By Dan Shine
Winchester Repeating Arms Co.
Beginning in 1883, John Browning worked in partnership with the Winchester Repeating Arms Company to design a series of rifles and shotguns, including the models 1886, 1892, 1894 and 1895 rifles; some of these designs are still in production today by other manufacturers.
The Twentieth Century brought with it a number of large-scale military conflicts which resulted in sizeable manufacturing contracts with United States and foreign entities. Winchester produced large numbers of the M1903, M1917, the Enfield M1914, the Browning Automatic Rifle, and the Browning .50 caliber machine gun. All of this massive production necessitated large scale facility expansion and massive borrowing. As the hostilities of The Great War drew to a close and contracts dried up, Winchester spent the next decade fighting to stay solvent. Finally in 1931 Winchester went into receivership, and was bought at bankruptcy auction by the Olin family’s Western Cartridge Company on December 22 of that year. In 1935, Winchester became Winchester-Western Company and began to rebuild under a new management that recognized the considerable market for sporting arms.
By 1939, war once again was looming on the horizon and Winchester set up tooling to fill an order for 65,000 M1 Garand rifles for the US Military. During the war, Winchester built more than half a million of these weapons, of which General George S. Patton is quoted as stating, “In my opinion, the M1 Rifle is the greatest battle implement ever devised.”
In 1941, with the sneak attack of Pearl Harbor just weeks away and concurrently Germany’s declaration of war against the United States, Winchester developed the M1 Carbine and a specially matched cartridge. They would build over 800,000 of these lightweight shoulder weapons which found widespread use by infantrymen, marines and paratroopers. During this period, Winchester was like a city unto itself, employing over 60,000 workers.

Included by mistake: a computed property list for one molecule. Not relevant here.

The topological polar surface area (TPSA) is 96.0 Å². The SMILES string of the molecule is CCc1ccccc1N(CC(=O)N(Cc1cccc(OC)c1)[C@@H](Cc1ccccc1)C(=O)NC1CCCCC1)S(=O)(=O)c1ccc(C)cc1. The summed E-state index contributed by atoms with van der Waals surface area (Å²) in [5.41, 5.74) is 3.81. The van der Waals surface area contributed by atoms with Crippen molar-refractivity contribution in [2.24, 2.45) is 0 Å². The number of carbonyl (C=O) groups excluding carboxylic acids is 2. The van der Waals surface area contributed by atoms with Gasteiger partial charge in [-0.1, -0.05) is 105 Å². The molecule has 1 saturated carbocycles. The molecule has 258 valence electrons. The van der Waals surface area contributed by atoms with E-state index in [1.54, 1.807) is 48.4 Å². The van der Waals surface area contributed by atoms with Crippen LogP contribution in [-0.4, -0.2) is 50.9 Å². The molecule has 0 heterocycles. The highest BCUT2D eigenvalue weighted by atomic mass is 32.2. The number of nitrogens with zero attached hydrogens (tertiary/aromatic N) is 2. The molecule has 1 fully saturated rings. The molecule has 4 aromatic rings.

In the post-WWII years, Winchester produced the M14 rifle—essentially an enhanced Garand rifle–which saw use in the Vietnam conflict.
By the 1960s, the rising cost of skilled labor made it increasingly unprofitable to produce Winchester’s classic designs, which required a considerable amount of hand work to finish. Labor costs continued to rise throughout the 1960s and 1970s and a prolonged and bitter strike in 1979-1980 convinced Olin that firearms could no longer be produced profitably in New Haven. Winchester was sold to the employees, and it went bankrupt in 1989; it was then acquired by a French holding company. Renamed US Repeating Arms Company, it struggled onward until finally closing its doors in 2006, after a 140 year run.
What does The Boy remember about Winchester? Well, his maternal grandfather Henry Chapin was the foreman of the Winchester machine shop during WWII, and retired in 1960. Every year, he would present his grandson with a Winchester wall calendar, which always portrayed a dramatic hunting scene. Father, a chemical engineer worked as a manager across the street from Winchester, in what Olin referred to as the K Tract, and bordered the New Haven Railroad’s Canal Line. Just across the railroad tracks from father’s office was the Winchester Clubhouse, with its restaurant upstairs and its rifle range located in the basement. It was there that The Boy learned gun safety and marksmanship, firing the heavy-barreled Winchester 52 target rifles. Later on, The Boy would join the West Haven High School Rifle Club and practice shooting on that range in the afternoons after school let out.
Today, Winchester Repeating Arms Historic District remains as a vestige and a reminder of the factory and surrounding neighborhood homes and tenements, for Winchester lives on in the memories of the many people whose families found good-paying rewarding work at a family-oriented manufacturing organization.
Special thanks to Dorothy White Gemmell for her generous help with this story.